KONG - The dragon is the most revered and
auspicious animal in the Chinese zodiac, but this
Year of the Dragon, which begins on January 23,
was off to a bad start before it even began.
How else to explain the critical reaction
within China to a commemorative postage stamp
issued by China Post depicting the dragon as the
fierce, fanged and clawed mythical creature it is
supposed to be.
"Too scary!" media critics
"Inappropriate," cried scores
of politically correct
Now, as the fireworks explode and the
celebrations commence, the dragon debate rages on:
Is this the menacing image a rising China wants to
present to the rest of the world?
this self-anointed feng-shui commentator
responds: Absolutely - unless this is to be the
year that China becomes known as a nation of 1.3
The dragon has long been
the preeminent symbol of imperial power in China;
indeed, the first set of stamps issued in the
country - during the Qing Dynasty, in 1878 - bore
the image of a giant dragon whose features could
hardly be considered congenial; no one then wanted
to adopt this oversize serpent as a pet, and no
one should want to Disneyify the Chinese dragon in
After all, it's the Year of the
Dragon, and it comes only once every 12 years. The
thrashing, fire-breathing ferocity of Western
dragons may inspire fear and loathing, but in
Chinese lore dragons are fierce and frightful
because - like the emperors they have represented
- they offer protection and security while also
possessing mythical powers to ward off evil
spirits and disasters.
Who would you
rather have guarding the commonweal of your nation
- a Chinese dragon or Mickey Mouse?
the world bids farewell to the Year of the Rabbit
and ushers in a new year that - despite an array
of daunting challenges - is full of propitious
promise, let's make sure we get off on the right
foot: Let dragons to be dragons, as any geomancer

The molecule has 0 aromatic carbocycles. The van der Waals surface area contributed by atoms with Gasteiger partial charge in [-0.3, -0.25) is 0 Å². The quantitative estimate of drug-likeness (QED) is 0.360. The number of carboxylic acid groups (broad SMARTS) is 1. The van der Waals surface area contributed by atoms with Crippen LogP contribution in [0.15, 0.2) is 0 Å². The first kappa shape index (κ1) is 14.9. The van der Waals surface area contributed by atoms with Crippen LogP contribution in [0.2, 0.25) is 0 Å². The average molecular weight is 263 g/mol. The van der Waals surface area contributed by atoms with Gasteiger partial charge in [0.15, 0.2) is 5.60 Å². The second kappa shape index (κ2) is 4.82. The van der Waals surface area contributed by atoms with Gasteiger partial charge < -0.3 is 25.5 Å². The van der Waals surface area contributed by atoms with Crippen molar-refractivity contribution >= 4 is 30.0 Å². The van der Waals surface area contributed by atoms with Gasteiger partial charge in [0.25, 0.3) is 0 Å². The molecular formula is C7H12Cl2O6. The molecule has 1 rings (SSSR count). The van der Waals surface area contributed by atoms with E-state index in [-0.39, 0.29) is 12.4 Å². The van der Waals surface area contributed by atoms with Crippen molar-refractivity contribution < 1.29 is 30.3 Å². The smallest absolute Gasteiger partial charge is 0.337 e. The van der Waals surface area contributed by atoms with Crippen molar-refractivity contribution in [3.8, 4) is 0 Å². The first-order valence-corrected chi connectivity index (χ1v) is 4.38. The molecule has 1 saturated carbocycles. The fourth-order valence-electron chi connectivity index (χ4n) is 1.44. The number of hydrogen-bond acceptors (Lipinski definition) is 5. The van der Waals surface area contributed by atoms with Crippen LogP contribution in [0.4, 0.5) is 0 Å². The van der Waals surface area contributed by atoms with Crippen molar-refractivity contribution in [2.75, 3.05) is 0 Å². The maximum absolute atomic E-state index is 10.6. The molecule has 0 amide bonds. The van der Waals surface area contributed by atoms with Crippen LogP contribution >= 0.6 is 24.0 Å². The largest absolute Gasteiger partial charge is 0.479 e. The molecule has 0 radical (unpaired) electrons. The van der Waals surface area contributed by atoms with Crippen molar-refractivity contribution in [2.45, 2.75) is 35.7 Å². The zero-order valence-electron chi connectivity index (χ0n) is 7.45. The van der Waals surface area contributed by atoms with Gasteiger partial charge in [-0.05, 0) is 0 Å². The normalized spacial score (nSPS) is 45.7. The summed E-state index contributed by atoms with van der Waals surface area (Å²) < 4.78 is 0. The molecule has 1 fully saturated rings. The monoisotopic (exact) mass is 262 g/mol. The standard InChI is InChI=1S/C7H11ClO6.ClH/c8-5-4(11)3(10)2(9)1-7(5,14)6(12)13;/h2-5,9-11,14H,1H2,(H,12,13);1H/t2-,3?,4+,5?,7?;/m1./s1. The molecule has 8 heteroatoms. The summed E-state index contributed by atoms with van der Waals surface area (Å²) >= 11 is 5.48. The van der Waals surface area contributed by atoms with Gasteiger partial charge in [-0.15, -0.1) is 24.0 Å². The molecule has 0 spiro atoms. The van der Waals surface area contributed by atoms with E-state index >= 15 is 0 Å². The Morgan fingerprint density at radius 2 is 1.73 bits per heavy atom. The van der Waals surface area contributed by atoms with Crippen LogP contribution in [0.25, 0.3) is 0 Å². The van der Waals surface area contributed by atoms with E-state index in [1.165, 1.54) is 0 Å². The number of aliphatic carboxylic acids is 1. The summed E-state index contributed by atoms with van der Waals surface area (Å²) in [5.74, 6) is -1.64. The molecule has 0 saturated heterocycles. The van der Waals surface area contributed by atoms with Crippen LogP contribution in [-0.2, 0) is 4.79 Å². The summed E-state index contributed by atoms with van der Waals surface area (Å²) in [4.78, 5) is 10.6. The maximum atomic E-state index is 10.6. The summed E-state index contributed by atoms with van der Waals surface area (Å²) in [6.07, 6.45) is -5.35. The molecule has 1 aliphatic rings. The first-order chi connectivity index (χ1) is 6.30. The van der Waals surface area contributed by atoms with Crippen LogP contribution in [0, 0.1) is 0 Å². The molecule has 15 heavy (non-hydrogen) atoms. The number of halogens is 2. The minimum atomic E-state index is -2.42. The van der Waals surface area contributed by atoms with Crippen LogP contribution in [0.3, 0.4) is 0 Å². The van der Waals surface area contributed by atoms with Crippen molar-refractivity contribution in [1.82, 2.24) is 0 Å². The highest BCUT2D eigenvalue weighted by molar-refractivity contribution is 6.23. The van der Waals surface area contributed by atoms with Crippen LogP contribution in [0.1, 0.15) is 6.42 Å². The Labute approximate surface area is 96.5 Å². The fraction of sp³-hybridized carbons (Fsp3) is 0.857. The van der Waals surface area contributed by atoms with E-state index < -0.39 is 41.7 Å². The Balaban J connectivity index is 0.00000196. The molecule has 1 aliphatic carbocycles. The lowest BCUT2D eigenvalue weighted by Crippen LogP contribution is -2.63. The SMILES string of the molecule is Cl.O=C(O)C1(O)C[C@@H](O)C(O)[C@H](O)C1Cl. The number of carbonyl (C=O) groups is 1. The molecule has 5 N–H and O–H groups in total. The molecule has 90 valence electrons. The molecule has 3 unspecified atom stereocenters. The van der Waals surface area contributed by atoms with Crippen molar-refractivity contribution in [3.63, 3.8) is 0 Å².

worth his or her salt will tell you.
dragon is one of 12 animal signs in the Chinese
zodiac, but it outranks all others as the ultimate
emblem of the Chinese nation and race.
Paradoxically, it represents power and
unmitigating authority on the one hand but
benevolence and blessings on the other.
Dragon years should be filled with
happiness, security, abundance and prosperity.
Government figures may show that China's
economy grew at its slowest rate - 8.9% - in
two-and-a-half years in the last quarter of 2011,
but the news nevertheless boosted the world's
stock markets because it was better than most
analysts had expected. Feng-shui masters
say the boost is no doubt due the influence of the
advancing dragon chasing the rabbit to the back of
the zodiacal queue.
As the euro zone heads
toward the financial abyss and the US economy
continues to limp along, the fierce protection
offered by the dragon should provide China with a
proverbial soft landing in the coming year. At
least, that is what Chinese leaders hope and pray
According to their sobering (and very
un-geomantic) calculations, growth of under 8%
could wreak enough economic havoc to provoke
social unrest - unleashing the darker side of the
Chinese dragon's ferocity. No one wants that, and
most fortune-tellers assert that this year's
dragon possesses enough strength to pull China
through the economic trough that is expected in
But the ancient art of feng
shui goes well beyond simply taking note of
which of the 12 animals of the zodiac occupies
center stage in any given year. There are also the
five basic elements to contend with - metal, wood,
water, fire and earth. These elements rotate